The impact of the Community Blueprint work has been seen at the community level with more and more organizations working collaboratively, sharing information with one another, tackling problems in their community, and putting on numerous events that provide critical information and valuable resources to those in need (see the recent article at http://fayobserver.com/ articles/2012/09/23/1206021?sac=fo.military). And the impact has been felt on the very personal level. The following is a note I received Labor Day weekend from one of our Blueprint Team members. She lives in Fayetteville and is herself a veteran and a military spouse:

I have a great success story that I had to share with you. Today was one of those days that proved that the Community Blueprint is truly making a difference. First, one partner reached out to us to find behavioral health providers for the family of one of her students. And then a staff member from the Fayetteville VA Medical Center called me to discuss a client with a family of five that as of tonight had no place to live and had been homeless—living in motels—since April. The veteran and his wife have three children, ages 8, 5, and 3. The VA staff member had tried finding a shelter for them using many of her connections, such as the Salvation Army, Operation Inasmuch, and the Fayetteville Housing Authority. No one picked up the phone as it is a four-day weekend. So having nowhere else to turn, she contacted her "Community Blueprint Network" to ask for assistance. As it happens, yesterday our Vista volunteer and I had a meeting with the Executive Director for Fayetteville Urban Ministries. He provided us with a great overview of what services they offer. Because of this meeting, I was able to connect the VA staff member with the Executive Director for Urban Ministries, and I am happy to report that this veteran and his family are now set up with temporary housing for the next week and are getting help in securing a long-term living arrangement. Plus, through another connection we were able to secure really nice, gently used clothing for the children of this veteran. Today was one of those amazing days that we were able to see first hand how the Community Blueprint "links" people together to reduce barriers and make access of care easier to navigate for our military.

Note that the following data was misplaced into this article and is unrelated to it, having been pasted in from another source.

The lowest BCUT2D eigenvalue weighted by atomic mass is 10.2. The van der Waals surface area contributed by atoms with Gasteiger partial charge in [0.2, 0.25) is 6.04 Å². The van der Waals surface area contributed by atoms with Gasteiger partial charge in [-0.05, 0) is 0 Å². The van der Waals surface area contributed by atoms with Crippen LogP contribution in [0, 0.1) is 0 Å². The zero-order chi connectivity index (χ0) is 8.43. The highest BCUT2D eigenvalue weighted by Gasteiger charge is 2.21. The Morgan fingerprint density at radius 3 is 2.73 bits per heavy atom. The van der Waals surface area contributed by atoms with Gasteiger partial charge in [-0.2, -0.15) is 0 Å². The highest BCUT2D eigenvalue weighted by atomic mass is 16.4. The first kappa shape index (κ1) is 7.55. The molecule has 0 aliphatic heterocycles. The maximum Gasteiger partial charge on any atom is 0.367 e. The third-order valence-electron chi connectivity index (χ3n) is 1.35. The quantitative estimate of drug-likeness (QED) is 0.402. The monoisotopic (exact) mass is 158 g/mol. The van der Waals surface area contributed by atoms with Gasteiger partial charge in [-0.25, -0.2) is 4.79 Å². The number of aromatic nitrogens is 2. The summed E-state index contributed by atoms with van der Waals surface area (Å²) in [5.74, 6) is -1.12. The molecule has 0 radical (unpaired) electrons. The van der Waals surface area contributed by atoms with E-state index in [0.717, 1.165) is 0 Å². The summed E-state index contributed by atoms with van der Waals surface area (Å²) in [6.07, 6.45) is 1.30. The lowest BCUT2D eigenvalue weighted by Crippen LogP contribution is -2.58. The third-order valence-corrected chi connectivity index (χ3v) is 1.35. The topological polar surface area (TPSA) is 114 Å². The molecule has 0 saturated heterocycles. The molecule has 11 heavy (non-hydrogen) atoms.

Clearly the Blueprint is working, and many who need opportunities, support, or assistance will receive it because of the generosity of organizations and citizens who have decided to join this movement.

Just as communities have stepped up to coordinate efforts to provide more effective care, the military itself continues to develop and implement creative and innovative programs designed to improve support for those who serve. General Dana Pittard, the commanding general at Fort Bliss in El Paso, Texas, has implemented numerous programs designed to end all “preventable soldier deaths.” General Pittard has opened the base to the community and is relentless in his efforts to change the culture to one of acceptance and support for those in need of assistance. General Pittard’s perspective has received considerable attention from and the support of high-ranking officials in the Army, as it is seen as a possible model for other installations.

Finally, the new Chairman of the Joint Chiefs of Staff, General Martin Dempsey, and his impressive staff have picked up the thread and, with renewed commitment and urgency, are refining and furthering the important work done by Admiral Mullen and his team. They are identifying, encouraging, and supporting community-based efforts that must be engaged if we are to create a truly comprehensive and integrated system of care.

Are we making progress? Yes, it seems clear that we are and that there is reason for hope and optimism. But there is still so much to be done—in our communities and agencies, on our bases and installations—that we cannot rely on momentum. We must continue to push through barriers, remove obstacles, and eliminate stovepipes, silos, and other artificially created structures that prevent collaboration and discourage coordination.


Dr. Van Dahlen, founder and president of Give an Hour™, is also a contributing columnist for Veterans Advantage: www.veteransadvantage.com. We encourage you to visit that site for additional news of interest, updates on charitable activities (which include support of Give an Hour™), and its nationwide benefits program for those who served and their families.

Give an Hour™ occasionally publishes columns of general interest by guest writers. The suggested length is 750 words, but we will consider submissions of any length. To submit a column, please e-mail it, along with a brief author bio, to info@giveanhour.org.